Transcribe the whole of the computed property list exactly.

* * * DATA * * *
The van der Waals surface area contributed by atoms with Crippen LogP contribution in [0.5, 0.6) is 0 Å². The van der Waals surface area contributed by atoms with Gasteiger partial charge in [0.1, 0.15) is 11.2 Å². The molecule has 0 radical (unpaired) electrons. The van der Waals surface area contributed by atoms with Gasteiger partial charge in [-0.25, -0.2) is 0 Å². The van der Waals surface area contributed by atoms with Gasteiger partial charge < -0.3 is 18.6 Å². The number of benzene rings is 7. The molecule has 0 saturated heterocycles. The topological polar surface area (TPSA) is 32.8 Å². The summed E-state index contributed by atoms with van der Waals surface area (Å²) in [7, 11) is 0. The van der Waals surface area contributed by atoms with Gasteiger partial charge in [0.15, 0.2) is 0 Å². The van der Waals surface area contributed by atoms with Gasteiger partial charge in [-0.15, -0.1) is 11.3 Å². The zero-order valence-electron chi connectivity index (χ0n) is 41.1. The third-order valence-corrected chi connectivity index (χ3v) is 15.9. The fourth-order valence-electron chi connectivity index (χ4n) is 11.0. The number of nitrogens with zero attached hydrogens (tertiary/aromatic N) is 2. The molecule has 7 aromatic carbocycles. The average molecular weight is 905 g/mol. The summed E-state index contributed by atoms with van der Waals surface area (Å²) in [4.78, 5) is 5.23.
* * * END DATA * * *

The van der Waals surface area contributed by atoms with Crippen LogP contribution in [0.5, 0.6) is 0 Å². The van der Waals surface area contributed by atoms with Gasteiger partial charge in [0.1, 0.15) is 11.2 Å². The molecule has 0 radical (unpaired) electrons. The van der Waals surface area contributed by atoms with Gasteiger partial charge in [-0.25, -0.2) is 0 Å². The van der Waals surface area contributed by atoms with Gasteiger partial charge < -0.3 is 18.6 Å². The number of benzene rings is 7. The molecule has 0 saturated heterocycles. The topological polar surface area (TPSA) is 32.8 Å². The summed E-state index contributed by atoms with van der Waals surface area (Å²) in [7, 11) is 0. The van der Waals surface area contributed by atoms with Gasteiger partial charge in [0.15, 0.2) is 0 Å². The van der Waals surface area contributed by atoms with Gasteiger partial charge in [-0.15, -0.1) is 11.3 Å². The zero-order valence-electron chi connectivity index (χ0n) is 41.1. The third-order valence-corrected chi connectivity index (χ3v) is 15.9. The fourth-order valence-electron chi connectivity index (χ4n) is 11.0. The number of nitrogens with zero attached hydrogens (tertiary/aromatic N) is 2. The molecule has 7 aromatic carbocycles. The average molecular weight is 905 g/mol. The summed E-state index contributed by atoms with van der Waals surface area (Å²) in [4.78, 5) is 5.23.